Saturday, September 23, 2006

Baited Breath

Taking a quick break from enjoying my family time to express my annoyance with the dead-pool media throwing up on the front pages today that the number of U.S. citizens that have honorably given their lives fighting to end islamofascism now equals that of the number of people killed during the terrorist attacks of September 11, 2001.

Y'know, I've kind of fallen off the world lately. I'd nearly forgotten that every numerical milestone statistic screams across tickers on cable television news and big bold headlines on every major newspaper.
WASHINGTON - Now the death toll is 9/11 times two.

U.S. military deaths from Iraq and Afghanistan now surpass those of the most devastating terrorist attack in America’s history, the trigger for what came next.

The latest milestone for a country at war came Friday without commemoration. It came without the precision of knowing who was the 2,974th to die in conflict. The terrorist attacks killed 2,973 victims in New York, Washington and Pennsylvania.

Reminded me of this:
Spottswoode: From what I.N.T.E.L.L.I.G.N.C.E has gathered, it would be 9/11 times 100.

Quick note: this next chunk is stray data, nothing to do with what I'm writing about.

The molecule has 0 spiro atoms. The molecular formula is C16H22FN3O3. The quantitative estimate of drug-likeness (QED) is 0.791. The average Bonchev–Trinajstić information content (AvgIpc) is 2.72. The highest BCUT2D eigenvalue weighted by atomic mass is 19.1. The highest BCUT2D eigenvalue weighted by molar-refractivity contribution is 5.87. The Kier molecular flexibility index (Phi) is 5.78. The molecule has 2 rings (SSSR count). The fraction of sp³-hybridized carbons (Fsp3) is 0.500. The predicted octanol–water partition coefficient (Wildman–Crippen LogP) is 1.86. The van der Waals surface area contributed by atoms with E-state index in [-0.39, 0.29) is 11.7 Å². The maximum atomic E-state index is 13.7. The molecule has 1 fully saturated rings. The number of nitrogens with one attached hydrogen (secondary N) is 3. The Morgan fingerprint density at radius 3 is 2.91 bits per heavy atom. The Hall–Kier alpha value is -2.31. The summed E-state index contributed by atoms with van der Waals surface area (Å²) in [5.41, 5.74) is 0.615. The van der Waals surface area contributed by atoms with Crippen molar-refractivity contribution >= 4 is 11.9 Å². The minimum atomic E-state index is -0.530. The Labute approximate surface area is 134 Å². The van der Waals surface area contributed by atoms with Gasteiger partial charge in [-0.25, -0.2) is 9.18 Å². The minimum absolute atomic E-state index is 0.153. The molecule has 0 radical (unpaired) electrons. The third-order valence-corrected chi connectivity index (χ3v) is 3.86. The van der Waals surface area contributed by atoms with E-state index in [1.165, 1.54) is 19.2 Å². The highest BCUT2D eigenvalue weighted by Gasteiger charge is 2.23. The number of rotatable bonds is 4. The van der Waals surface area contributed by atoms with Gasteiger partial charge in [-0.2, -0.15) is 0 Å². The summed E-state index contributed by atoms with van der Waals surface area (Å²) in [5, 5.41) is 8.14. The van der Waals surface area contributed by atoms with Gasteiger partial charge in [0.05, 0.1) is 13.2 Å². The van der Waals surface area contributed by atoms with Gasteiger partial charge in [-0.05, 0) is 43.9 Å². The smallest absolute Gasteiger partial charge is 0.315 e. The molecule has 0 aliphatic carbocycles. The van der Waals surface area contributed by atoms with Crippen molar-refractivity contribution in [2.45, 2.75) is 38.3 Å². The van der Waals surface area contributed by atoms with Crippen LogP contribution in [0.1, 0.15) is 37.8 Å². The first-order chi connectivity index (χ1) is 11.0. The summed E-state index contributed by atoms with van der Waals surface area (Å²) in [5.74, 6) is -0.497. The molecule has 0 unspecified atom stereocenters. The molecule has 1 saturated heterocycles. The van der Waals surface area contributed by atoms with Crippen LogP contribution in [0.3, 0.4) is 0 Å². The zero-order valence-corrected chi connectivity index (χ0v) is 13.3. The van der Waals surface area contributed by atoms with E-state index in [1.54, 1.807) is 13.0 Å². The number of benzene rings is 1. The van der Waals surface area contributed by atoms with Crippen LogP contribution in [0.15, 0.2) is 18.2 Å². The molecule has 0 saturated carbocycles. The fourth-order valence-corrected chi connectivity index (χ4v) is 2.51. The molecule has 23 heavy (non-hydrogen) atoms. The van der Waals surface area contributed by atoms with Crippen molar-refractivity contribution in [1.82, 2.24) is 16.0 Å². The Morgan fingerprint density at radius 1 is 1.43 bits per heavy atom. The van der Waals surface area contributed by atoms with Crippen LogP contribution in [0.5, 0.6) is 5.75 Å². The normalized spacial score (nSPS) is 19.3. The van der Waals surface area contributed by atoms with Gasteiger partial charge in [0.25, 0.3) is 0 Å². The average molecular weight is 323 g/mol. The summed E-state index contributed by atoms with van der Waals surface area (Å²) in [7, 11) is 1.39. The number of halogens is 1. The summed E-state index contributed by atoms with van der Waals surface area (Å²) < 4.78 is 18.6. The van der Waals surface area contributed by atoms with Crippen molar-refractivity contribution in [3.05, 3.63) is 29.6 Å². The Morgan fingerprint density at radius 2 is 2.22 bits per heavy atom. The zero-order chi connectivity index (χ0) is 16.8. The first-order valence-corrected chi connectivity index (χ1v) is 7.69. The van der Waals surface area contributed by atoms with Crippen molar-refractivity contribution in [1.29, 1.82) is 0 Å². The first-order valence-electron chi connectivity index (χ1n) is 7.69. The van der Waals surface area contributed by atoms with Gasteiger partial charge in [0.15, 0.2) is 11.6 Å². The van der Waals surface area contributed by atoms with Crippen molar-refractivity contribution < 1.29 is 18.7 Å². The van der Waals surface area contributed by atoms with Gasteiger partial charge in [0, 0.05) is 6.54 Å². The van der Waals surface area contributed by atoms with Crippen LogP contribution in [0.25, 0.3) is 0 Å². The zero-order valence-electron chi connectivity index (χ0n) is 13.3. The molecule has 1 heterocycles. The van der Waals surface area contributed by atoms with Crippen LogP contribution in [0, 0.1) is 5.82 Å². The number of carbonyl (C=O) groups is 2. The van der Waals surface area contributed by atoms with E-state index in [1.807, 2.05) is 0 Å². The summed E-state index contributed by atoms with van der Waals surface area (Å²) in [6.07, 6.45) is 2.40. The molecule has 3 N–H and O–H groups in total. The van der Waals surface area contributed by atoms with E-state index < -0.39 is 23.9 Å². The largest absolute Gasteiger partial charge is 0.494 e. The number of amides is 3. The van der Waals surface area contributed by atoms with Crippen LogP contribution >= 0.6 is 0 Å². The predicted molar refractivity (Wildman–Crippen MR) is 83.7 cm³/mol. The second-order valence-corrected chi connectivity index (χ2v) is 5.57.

Gary Johnston: 9/11 times a hundred? Jesus, that's...
Spottswoode: Yes, 91,100.
Chris: Basically, all the worst parts of the bible.
And this:
Kim Jong Il: It will be 911 times 2356.
Chris: My God, that's... I don't even know what that is!
Kim Jong Il: Nobody does!

At least somebody's counting the number of people we've saved in Iraq and the number of terrorist attacks. Is anybody counting dead terrorists?

Nothing more profound than that, I'm afraid - Jack's awake from his nap. When I asked him about this whole body count thing, he promptly spit up all over himself.

So there you go.

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Wednesday, September 20, 2006

Bittersweet

Well, it wasn't quite what I expected, but I'm home finally.